Therefore, when I hear that Amherst is foregoing using technology that is already developed in order to embark on a similar endeavor of building out its own courses, I bristle at the duplicative process. In a recent Wired article, Jeff Borden, Vice President of Instruction and Academic Strategy and Lead of the Center for Online Learning at Pearson urges those who are not satisfied with the MOOCs out there today to build their “own (2nd GEN!) MOOC with purpose, solid learning design, and good pedagogical / andragogical models.” Borden insists, “Include neuroscience in the conversation as well as what we have learned from Education Psychology. And don’t forget about 2 decades of learning about how to best deliver eLearning.” Easier said than done.

More importantly, there is no need to reinvent the wheel. It makes little sense to me for a university to start from scratch, invest millions more into this crowded market space, building their own proprietary platforms partly in an effort to avoid a direct partnership with a for-profit company. Couldn’t we instead take advantage of what’s already been built and spend more time understanding how these existing innovations, as well as open content, can help us become better teachers and more attuned to our students’ learning outcomes? Instead, the State University of New York (SUNY) announced a similar project to build its own MOOC, and most recently, American University put a moratorium on entering any partnerships with MOOCs, so that it could consider building its own platform as well.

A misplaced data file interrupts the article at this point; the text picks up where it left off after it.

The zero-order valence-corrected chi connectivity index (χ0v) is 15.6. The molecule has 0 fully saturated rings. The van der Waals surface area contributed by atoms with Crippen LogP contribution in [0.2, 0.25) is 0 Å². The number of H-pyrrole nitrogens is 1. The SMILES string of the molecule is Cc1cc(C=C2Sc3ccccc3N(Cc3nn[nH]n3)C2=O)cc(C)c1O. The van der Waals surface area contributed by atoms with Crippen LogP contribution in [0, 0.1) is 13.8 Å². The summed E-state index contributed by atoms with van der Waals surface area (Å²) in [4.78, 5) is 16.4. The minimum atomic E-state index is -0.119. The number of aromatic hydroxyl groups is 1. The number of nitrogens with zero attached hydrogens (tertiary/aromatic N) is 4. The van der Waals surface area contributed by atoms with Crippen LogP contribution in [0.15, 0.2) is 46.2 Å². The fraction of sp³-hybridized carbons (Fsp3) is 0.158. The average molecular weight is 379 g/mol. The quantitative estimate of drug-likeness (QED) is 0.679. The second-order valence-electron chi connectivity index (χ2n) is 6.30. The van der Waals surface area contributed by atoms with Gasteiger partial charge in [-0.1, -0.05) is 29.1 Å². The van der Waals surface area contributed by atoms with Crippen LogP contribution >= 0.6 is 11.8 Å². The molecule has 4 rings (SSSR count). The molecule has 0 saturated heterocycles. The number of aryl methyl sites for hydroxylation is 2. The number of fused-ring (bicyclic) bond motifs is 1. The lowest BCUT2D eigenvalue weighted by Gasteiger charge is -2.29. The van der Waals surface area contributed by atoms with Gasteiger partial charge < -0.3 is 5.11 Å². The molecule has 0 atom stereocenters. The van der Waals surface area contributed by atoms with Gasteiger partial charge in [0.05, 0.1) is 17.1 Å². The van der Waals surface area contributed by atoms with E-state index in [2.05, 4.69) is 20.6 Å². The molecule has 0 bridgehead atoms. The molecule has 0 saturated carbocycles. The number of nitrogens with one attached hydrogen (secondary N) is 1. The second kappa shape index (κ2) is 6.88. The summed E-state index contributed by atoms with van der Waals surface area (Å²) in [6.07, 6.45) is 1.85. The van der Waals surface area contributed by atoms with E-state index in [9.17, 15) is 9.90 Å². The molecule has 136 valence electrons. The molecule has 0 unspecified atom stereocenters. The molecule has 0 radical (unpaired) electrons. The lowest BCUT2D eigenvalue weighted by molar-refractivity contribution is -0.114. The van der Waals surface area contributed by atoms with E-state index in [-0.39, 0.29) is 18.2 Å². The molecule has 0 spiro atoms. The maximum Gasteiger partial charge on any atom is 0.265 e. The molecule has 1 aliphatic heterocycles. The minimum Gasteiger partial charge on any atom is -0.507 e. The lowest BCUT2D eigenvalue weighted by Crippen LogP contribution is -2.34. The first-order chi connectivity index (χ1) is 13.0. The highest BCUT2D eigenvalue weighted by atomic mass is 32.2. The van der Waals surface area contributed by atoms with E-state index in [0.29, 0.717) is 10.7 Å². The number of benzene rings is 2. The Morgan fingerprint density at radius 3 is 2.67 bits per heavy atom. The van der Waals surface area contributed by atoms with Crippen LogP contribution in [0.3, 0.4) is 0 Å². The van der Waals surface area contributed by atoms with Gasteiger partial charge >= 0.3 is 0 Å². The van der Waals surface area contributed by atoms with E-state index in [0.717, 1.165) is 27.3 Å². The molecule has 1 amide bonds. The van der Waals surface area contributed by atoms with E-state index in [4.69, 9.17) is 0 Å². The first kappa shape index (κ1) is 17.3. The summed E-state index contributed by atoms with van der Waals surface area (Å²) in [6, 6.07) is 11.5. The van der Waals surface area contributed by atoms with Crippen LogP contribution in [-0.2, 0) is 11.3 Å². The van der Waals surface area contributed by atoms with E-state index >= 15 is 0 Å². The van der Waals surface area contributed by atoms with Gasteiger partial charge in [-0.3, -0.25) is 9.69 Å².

Students don’t need yet another platform or an LMS that looks like Blackboard or Moodle. We’ve already witnessed the University of California System lose millions of dollars from its College of Online Education pilot program. Despite pouring at least $50,000 into the creation of each course, the professors and learning design teams have been unable to use technology to scale their teaching and reach a student population necessary to pay off the loan for the creation of this program.

There is a huge mental shift required on the part of faculty members to turn their traditional classroom courses into online ones; it is also a deeply humbling process. I remember vividly when I was asked to create an online course for an edtech company; my CEO told me how to organize my class into modularized chunks of learning. He completely rearranged what I saw as my thoughtfully detailed syllabus by taking away and adding assessments and readings where I had never intended them to be. My first reaction was sheer incredulity. I couldn’t believe that someone who had never taught in a university setting was telling me how to teach my own area of specialization. I was offended by his suggestions and instinctually resisted every unsolicited recommendation he made.

In a conversation I had last week with a MOOC instructional designer, I saw this same dynamic play out, as she recounted her experience of working directly with a university professor to build an online course. The professor would say things like, “I know how students learn best. I’ve been teaching this course for 15 years, and this is how we have to do it!” I chuckled and acknowledged that that’s probably what I sounded like to my CEO when he tried to convert my way of teaching into a completely different format.